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President Trump gives Air Force special powers over pilot shortage after banning trans troops

Joseph McCormick October 22, 2017

(Photo by Win McNamee/Getty Images)

President Donald Trump has signed an executive order allowing retired military pilots to be recalled to active duty, despite banning willing trans people from serving.

Trump signed an amendment to Executive Order 13223 which will give the US Air Force powers to recall retired military officers to service with any reason given.

Noting a shortage, Trump signed the order late on Friday, just months after banning transgender people from serving openly in the US Military.

The order also cited “the continuing and immediate threat of further attacks on the United States.”

Order 13223 was originally signed by George W Bush in September 2001 following the 9/11 terrorist attacks.

Trump’s update to the order said it was “in furtherance of the objectives of Proclamation 7463… which declared a national emergency by reason of the terrorist attacks of September 11, 2001.”

“We’re 1,500 pilots short, and if we don’t find a way to turn this around, our ability to defend the nation is compromised,” General David L Goldfein, the US Air Force Chief of Staff, told UPI.

A RAND Corporation report stated that the shortage of pilots in the US Air Force was partly because “employment opportunities are excellent in the private sector.”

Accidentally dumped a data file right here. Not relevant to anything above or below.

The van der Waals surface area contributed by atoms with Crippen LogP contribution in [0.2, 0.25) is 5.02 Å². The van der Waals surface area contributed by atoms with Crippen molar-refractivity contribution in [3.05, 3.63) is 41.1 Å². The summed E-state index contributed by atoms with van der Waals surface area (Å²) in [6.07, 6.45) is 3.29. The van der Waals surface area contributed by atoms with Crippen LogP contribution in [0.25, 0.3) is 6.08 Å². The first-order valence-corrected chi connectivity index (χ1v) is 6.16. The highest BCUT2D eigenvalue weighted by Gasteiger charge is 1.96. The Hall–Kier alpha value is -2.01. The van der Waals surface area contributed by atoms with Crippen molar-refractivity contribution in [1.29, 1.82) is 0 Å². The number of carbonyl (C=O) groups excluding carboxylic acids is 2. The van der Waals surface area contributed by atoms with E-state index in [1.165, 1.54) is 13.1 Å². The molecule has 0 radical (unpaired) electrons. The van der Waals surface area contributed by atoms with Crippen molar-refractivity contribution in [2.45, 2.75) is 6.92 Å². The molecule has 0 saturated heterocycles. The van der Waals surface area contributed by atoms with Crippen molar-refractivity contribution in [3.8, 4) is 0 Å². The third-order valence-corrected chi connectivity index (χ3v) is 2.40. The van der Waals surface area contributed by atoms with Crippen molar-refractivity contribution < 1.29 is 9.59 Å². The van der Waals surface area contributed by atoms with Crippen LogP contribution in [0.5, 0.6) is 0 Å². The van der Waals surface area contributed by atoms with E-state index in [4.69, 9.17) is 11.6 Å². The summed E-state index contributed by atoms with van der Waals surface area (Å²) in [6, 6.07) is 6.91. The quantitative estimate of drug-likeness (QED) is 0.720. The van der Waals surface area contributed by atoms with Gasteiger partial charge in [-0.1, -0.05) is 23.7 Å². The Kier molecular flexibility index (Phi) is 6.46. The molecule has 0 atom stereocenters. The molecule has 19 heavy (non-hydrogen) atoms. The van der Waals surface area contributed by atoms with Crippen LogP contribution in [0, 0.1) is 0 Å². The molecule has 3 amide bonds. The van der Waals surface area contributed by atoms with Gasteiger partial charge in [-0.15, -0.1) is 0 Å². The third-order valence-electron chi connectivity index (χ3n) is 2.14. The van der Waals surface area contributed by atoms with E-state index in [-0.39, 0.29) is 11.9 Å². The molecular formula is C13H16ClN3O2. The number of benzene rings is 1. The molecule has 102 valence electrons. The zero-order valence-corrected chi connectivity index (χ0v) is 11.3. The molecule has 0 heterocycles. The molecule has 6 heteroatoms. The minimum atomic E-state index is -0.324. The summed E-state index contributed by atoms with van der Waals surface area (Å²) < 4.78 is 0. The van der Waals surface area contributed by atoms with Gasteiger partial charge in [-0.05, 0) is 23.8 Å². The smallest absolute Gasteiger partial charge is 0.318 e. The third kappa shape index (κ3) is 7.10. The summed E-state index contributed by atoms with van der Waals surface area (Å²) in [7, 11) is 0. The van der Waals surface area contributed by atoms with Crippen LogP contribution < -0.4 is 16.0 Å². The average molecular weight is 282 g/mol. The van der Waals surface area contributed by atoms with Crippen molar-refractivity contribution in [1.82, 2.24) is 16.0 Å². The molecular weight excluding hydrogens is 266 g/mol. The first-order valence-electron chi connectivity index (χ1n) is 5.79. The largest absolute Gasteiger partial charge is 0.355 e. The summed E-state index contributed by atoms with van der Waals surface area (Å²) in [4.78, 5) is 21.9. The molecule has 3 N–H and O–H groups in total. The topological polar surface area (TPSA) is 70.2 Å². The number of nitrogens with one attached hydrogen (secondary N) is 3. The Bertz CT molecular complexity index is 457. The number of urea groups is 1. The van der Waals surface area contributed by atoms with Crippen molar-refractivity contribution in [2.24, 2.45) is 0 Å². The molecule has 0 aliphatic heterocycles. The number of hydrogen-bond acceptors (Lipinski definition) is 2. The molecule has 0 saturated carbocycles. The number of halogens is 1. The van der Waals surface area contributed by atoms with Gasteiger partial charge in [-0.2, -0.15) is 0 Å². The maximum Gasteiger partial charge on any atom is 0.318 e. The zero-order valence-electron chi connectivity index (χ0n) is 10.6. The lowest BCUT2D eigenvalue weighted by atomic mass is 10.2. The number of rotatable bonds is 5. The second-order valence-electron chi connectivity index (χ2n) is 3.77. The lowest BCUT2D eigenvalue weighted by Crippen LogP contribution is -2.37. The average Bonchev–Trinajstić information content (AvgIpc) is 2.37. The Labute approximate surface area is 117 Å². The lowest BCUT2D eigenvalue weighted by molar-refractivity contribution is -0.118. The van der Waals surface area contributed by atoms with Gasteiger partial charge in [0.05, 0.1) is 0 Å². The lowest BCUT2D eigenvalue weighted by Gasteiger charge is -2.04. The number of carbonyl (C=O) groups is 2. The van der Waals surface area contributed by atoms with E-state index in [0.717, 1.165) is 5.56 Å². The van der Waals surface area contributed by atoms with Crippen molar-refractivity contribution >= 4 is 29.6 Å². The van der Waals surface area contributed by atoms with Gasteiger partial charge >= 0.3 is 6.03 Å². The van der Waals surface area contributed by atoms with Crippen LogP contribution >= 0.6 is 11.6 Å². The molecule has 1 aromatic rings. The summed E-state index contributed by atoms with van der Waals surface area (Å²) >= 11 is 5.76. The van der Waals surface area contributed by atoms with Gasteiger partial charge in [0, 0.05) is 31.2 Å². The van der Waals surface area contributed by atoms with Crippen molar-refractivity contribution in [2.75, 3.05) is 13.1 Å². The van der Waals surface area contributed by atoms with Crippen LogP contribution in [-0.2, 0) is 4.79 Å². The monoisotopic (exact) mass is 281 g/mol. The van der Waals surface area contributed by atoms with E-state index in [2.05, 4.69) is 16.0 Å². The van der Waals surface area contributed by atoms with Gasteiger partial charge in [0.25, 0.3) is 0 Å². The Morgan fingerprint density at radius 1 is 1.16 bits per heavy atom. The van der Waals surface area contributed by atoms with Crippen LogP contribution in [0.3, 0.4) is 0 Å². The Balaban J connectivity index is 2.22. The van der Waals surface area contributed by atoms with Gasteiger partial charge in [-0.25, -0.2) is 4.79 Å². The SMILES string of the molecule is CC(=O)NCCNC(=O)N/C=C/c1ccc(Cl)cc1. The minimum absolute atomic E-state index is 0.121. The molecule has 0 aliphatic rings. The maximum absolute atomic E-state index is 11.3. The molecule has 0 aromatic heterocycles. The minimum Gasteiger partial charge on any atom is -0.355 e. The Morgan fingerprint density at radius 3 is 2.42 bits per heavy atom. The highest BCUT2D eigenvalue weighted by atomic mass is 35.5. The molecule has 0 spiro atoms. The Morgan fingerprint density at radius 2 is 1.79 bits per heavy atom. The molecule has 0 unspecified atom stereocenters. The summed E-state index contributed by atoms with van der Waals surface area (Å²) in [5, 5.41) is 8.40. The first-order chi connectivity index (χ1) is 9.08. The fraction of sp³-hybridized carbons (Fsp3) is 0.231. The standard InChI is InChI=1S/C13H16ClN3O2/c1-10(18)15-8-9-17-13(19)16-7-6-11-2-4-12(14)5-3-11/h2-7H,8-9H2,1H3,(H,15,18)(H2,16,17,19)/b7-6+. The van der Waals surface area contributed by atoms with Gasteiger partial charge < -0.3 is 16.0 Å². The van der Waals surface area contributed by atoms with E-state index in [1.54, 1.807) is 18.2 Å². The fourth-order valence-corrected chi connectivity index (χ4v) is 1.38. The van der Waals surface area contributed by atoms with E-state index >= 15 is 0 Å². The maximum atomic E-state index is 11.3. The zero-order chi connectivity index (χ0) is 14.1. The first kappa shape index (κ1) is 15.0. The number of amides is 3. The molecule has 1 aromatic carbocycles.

Some have expressed concern over the nonspecific use of the term “national emergency” in Trump’s update to the order.

getty trump
(Getty)

But it is worth noting that he signed it citing shortages despite banning willing transgender people from serving openly in all branches of the US Military.

Earlier this year Donald Trump took to Twitter to announce that he would impose a ban on transgender soldiers serving openly in the military.

The President tweeted: “After consultation with my Generals and military experts, please be advised that the United States Government will not accept or allow transgender individuals to serve in any capacity in the U.S. Military.

“Our military must be focused on decisive and overwhelming victory and cannot be burdened with the tremendous medical costs and disruption that transgender in the military would entail.”

Defense Secretary James ‘Mad Dog’ Mattis is pushing ahead with the administration’s plans to ban trans people from the military.

In the face of multiple civil rights lawsuits, Trump administration officials are drawing up plans to block recruitment of any military personnel who identify as transgender, while working on plans to ‘purge’ existing soldiers from next year.

The military ban has caused confusion since Trump announced it on Twitter.

He instructed the Pentagon to indefinitely ban trans people from serving openly in the military.

This is despite being advised against it by his lawyers, and the fact that it will cost 114 times the amount of money to ban trans troops than it would to keep them.

The Pentagon spends more than ten times more on medication to help troops with erectile dysfunction than it would have done providing medically necessary costs to trans troops.

In June of last year, President Obama asked the Pentagon to lift its long-held ban on transgender soldiers serving openly in the military.

The Department of Defense was given until July 1 of this year to implement the policy, with LGBT advocates hopeful that transgender soldiers would finally be able to serve openly.

(File photo by George Frey/Getty Images)

A poll found that a majority of military families oppose the ban.

The Admiral of the US Coast Guard earlier this year said he would defy the ban, and said he had personally spoken to all out trans members of the Coast Guard.

The Trump administration has vowed to fight back against several lawsuits filed since the ban was announced.

More: military, millitary ban, Transgender, Trump, US

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